How to choose a good surf school (part 2, beach and gear)
So you rocked up at the beach and want to have a your first surf lesson. What should you be aware of?
If you don’t know how the ocean works and have never surfed, you probably can’t figure out if the waves are good or not, if the tide is right, if there’s rip currents, etc. A good surf school should provide you with all this information when you book a lesson. Unfortunately, some surf schools focus more on making money, and end up throwing beginners in unsuitable conditions, than actually trying to give them a good experience.
I want to explain what in my opinion are the most suitable conditions for a surf lesson and how to look for them.
First of all, the waves. Beginners are going to learn how to stand up on foamie waves. These are waves that have already broken out into white foam and appear flatter than the green unbroken waves behind them. Beginners want to learn on foamies because they’re easier to catch and easier to read. The longer the space between where the waves break and the beach, the better it is as the longer the time you have to try to catch and stand up on a wave, the better. If the waves are breaking very close to the shore, I would advise you not taking the lesson. Chances are you are not going to enjoy yourself because you won’t have enough time to stand up on your board and you’re likely to hurt yourself by crashing into the shore. Another thing you have to look out for, if the tide is very low, are waves breaking far from the shore but on shallow water over a sandbank. Avoid shallow water near big waves! Big waves breaking over shallow water are not at all suitable for beginners.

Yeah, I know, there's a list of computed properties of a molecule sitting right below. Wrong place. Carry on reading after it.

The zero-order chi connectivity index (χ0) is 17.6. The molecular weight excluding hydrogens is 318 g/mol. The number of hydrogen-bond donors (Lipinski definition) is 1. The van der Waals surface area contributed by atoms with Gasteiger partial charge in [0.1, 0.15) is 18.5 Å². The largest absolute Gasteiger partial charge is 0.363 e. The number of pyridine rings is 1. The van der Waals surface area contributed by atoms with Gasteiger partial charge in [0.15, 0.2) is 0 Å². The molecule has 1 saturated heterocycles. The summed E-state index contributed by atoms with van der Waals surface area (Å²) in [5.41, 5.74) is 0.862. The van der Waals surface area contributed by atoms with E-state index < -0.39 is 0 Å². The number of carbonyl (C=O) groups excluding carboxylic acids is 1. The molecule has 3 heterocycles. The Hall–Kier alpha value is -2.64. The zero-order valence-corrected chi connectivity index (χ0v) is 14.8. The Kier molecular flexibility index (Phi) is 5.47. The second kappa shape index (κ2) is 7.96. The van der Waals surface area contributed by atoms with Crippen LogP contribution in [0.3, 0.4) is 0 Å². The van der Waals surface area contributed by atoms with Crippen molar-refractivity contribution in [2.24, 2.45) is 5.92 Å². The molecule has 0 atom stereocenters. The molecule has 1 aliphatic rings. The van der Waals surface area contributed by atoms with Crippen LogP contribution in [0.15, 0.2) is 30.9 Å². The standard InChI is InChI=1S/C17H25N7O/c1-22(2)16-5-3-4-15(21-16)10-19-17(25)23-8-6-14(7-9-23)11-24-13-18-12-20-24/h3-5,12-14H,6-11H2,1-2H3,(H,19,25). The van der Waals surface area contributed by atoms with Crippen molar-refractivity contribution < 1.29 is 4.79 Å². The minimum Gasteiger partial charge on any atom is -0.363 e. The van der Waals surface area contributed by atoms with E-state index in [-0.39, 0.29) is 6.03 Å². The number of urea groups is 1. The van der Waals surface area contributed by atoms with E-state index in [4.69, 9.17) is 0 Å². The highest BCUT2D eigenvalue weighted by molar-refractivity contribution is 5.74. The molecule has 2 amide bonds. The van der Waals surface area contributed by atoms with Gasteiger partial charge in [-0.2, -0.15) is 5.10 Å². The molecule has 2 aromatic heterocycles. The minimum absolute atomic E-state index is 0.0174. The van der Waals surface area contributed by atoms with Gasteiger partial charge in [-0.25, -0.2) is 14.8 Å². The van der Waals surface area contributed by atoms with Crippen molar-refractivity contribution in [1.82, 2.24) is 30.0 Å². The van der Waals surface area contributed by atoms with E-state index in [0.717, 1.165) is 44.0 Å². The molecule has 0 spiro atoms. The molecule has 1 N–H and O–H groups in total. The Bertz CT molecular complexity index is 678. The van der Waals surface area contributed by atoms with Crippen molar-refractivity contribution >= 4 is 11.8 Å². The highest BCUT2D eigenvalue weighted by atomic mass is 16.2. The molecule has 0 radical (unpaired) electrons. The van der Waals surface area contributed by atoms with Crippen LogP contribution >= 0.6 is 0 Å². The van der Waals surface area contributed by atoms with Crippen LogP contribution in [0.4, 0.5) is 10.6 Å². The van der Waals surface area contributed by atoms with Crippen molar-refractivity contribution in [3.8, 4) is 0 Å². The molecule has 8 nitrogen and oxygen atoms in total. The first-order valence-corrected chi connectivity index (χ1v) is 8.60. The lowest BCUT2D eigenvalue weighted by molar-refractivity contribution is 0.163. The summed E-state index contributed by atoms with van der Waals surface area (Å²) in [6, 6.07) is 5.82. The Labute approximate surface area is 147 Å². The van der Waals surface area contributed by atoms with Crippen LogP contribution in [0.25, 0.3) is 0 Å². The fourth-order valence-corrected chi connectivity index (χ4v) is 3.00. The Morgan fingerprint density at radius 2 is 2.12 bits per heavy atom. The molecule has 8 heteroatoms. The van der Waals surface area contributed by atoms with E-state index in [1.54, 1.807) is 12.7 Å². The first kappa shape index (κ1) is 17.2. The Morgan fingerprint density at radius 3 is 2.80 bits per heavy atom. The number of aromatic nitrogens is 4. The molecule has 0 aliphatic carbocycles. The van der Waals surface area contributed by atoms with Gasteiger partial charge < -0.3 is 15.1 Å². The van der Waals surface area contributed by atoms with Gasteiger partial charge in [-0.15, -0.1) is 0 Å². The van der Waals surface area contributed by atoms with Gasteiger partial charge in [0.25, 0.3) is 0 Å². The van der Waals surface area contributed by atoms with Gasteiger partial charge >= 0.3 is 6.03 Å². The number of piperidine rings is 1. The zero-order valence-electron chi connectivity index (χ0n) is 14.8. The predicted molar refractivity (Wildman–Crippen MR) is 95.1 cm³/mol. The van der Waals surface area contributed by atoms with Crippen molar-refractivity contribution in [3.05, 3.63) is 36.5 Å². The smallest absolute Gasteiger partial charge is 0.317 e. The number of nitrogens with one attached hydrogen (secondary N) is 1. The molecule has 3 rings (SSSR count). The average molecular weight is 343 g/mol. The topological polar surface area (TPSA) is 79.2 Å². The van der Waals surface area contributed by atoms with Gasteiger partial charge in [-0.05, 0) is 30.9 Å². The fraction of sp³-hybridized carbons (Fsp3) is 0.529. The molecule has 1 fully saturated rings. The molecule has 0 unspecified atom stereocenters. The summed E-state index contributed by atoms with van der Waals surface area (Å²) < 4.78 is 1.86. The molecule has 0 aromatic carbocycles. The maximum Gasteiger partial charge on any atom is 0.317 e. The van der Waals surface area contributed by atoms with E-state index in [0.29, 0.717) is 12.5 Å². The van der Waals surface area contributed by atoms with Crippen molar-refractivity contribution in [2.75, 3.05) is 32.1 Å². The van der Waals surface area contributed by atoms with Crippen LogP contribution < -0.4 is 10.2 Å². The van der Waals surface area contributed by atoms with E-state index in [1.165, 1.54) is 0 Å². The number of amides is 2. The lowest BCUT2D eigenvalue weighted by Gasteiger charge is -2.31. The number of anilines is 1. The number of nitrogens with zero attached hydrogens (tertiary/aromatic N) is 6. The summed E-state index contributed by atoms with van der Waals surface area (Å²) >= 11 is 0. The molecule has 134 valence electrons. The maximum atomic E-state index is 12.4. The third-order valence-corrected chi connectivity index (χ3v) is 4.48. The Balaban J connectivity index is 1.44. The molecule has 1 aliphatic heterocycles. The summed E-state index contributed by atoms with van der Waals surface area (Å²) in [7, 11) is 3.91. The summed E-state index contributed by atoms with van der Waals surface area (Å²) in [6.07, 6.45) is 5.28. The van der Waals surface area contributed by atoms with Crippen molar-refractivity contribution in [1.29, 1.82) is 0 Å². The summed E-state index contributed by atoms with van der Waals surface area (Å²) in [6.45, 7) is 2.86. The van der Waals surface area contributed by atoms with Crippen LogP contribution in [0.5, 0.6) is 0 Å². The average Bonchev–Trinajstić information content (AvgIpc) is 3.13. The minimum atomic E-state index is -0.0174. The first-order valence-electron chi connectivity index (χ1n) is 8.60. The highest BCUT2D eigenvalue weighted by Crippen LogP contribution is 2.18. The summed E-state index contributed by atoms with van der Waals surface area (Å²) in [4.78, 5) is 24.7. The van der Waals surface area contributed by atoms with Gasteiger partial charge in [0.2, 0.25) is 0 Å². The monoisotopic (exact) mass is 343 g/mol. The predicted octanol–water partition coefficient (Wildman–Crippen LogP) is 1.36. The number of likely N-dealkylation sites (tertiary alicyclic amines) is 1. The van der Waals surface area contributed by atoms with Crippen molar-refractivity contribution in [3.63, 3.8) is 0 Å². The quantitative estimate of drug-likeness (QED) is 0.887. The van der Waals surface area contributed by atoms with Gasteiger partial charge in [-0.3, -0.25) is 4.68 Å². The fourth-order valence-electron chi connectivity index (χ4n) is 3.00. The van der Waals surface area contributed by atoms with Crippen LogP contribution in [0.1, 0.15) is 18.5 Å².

The current is another important factor. For reasons that can range from the swell direction to the swell size to the beach structure, you can come across very strong side or rip currents. Your coaches should warn you against these dangers but if the current is too strong (sometimes it feels like a rapid) a beginner shouldn’t venture into the ocean. You risk being dragged out to the back or towards the sides of the beach. Please note that all this information about the ocean and the beach are general considerations. Each beach will have its own characteristics and peculiarities. A good surf school shouldn’t run lessons in a dangerous beach or in unsuitable conditions.
The ocean bottom should be sandy. Don’t learn to surf over rocks or coral reef.
Surf lessons should be done with safe and good gear. Beginners boards are meant to be around 8 feet long (maybe even longer for bigger people) and made of soft foam in order to be harmless in case they hit someone. Wetsuits should be just good enough to keep you warm and fit your size. If you’re not freezing and your wetsuit is not full of water, then it should be fine.
The surf coaching international standard prescribes a group of maximum 8 people per instructor. Refuse to take a lesson with a bigger group. Try also to avoid overly crowded beaches. If you have to dodge swimmers and other surfers you won’t enjoy too much your rides and you’ll be a danger for yourself and the others.
I hope I didn’t scare you too much. Enjoy your surf!
If you missed part one, here is how to choose a good surf school part 1.